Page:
LAS VEGAS – For the second straight year, Jess Pope has been crowned the average champion at the National Finals Rodeo.
It’s quite a feat. He scored 873 cumulative points on 10 rides, which is a difficult task in any event, even harder in bareback riding, which takes a toll on one’s body every jump. But it’s also the second-most sought-after prize in rodeo behind the Montana Silversmiths gold buckle.
Oh, and he was definitely in that race. It came down the final day of the 2021 campaign, and Pope did everything he could do to be crowned the world champion. He just fell a bit short to six-time titlist Kaycee Feild.
“I tried not to think about the world-title race, taking it a day at a time,” said Pope, 23, of Waverly, Kansas. “At the end of the day, it’s hard not to get past. Everybody is texting you and calling you and wishing you luck. I’m super thankful for it, but it makes your mind start to wonder.
“I showed up tonight, got in the locker room and I just had to tell myself, ‘You’re the only guy to control your own destiny; you can either show up, take care of business and do your job the best your can, or you can go out there and screw it up.’ ”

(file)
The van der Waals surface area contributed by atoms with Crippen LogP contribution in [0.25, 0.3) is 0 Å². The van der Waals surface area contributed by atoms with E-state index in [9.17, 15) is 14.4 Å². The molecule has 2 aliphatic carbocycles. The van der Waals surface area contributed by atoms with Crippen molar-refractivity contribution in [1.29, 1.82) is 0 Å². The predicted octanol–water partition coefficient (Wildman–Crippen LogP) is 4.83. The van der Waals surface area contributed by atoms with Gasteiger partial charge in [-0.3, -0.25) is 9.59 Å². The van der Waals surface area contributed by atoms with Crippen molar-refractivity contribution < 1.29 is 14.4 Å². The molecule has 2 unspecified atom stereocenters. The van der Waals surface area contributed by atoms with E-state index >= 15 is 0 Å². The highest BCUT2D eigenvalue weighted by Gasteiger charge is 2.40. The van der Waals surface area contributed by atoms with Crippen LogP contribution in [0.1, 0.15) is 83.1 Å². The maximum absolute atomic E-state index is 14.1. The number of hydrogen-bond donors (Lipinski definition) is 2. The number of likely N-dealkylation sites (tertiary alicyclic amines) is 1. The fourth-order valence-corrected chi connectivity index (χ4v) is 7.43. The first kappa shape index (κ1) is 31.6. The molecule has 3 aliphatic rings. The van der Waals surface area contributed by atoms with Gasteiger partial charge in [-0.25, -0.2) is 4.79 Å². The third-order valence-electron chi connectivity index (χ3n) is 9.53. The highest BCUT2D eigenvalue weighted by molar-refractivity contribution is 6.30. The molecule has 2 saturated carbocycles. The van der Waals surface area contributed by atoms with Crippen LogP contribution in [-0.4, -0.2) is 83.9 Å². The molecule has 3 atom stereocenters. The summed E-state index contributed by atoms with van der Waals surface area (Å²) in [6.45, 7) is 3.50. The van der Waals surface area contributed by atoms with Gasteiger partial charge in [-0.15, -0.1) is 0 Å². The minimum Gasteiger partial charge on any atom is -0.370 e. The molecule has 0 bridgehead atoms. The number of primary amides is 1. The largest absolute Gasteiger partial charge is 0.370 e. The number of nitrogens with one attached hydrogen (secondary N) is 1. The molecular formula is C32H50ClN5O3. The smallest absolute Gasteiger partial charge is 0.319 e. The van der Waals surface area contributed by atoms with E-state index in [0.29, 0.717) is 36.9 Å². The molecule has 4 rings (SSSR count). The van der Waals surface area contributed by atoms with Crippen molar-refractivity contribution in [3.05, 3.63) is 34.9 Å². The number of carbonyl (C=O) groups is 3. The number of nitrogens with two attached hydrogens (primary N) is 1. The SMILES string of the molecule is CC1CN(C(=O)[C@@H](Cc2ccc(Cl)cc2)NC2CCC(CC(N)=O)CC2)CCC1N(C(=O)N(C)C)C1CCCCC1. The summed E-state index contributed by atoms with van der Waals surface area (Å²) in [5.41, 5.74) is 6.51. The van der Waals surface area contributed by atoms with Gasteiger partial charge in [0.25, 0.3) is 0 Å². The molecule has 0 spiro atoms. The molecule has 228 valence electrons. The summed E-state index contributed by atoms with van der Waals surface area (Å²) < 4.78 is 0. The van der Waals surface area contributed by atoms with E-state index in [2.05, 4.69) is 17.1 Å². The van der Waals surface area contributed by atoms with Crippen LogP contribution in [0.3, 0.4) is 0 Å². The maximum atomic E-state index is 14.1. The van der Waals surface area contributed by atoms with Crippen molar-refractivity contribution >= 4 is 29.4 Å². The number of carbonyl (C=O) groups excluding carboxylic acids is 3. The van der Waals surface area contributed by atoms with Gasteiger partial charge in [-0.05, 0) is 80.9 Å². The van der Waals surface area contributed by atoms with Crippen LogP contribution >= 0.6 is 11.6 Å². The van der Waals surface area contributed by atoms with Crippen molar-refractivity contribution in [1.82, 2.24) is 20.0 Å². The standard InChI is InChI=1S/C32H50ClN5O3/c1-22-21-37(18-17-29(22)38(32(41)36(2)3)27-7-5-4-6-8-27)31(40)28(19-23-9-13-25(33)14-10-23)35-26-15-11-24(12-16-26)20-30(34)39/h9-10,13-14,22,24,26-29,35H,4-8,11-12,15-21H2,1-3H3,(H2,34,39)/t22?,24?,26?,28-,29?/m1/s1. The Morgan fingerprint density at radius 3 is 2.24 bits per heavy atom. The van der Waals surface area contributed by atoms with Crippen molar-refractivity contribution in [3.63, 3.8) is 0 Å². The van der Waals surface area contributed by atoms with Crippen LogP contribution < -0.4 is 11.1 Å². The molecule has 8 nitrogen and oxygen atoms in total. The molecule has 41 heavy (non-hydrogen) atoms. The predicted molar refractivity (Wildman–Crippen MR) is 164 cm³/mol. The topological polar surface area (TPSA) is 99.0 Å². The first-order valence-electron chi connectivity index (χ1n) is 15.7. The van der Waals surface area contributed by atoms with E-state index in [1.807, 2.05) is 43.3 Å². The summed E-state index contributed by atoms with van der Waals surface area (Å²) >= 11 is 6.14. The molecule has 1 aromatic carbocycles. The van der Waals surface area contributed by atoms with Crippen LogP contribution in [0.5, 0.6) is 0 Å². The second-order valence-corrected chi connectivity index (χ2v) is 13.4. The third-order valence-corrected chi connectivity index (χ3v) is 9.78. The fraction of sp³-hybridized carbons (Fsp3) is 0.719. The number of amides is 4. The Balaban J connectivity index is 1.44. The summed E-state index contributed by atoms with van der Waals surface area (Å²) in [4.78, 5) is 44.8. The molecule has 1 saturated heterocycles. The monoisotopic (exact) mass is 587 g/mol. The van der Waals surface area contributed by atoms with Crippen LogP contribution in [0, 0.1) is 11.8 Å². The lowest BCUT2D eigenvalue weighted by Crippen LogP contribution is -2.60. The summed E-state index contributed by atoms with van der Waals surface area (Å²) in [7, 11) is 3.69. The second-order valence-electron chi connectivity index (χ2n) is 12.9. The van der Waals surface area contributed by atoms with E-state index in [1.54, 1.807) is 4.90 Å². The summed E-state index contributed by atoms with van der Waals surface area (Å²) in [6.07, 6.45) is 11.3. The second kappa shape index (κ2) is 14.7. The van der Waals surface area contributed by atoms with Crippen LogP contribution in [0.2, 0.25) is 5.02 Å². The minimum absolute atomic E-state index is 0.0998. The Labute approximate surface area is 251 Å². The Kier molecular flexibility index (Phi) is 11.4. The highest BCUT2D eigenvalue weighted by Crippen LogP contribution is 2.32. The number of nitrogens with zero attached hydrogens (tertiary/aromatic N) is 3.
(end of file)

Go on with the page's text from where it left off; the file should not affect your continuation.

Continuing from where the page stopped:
He handled his business, riding Frontier Rodeo’s Gun Fire for 92 points to win the final round and pad his earnings in a big way. The victory was worth just shy of $27,000. By winning the average, he grabbed the bonus check worth $69,234 and left Las Vegas with $230,475 over 10 December nights. Feild was the only cowboy to have a better NFR, but only by $1,100.
They also were the only bareback riders to win at least a share of four go-round titles, so it was a dominating performance. Pope ended the year with $340,499 and as the reserve world champion.
“Like I said at the beginning of the week: The cards are going to lay where they are going to lay,” Pope said. “I’m happy for Kaycee, and I’m ready to come back next year.
“It’s been a great week. He did his job. They pay me to ride bucking horses, not to write scores down. It’s all out of my control. I was super blessed to be here for 10 days and to have the finals I did.”
The NFR is a goal for every cowboy that wants to rodeo. It’s a destination because of the money available, but it’s also the place where the world champions are crowned each year. Because of that, the stress that comes with the finale intensifies, and the challenges increase. Winning more than a quarter million dollars in 10 days is a major accomplishment.
“It’s the longest but the shortest 10 days of your life,” he said. “It feels like an eternity, but we are at Round 10, and I feel like we just started yesterday. It flies by.
“I drew outstanding, and I had a great support system behind me. I have two great traveling partners (Rookie of the Year Cole Franks and three-time world champion Tim O’Connell) that helped me all year long. Without them, I don’t think I’d be where I am. They push me to be the best. I am forever grateful to be able to call them my best friends.”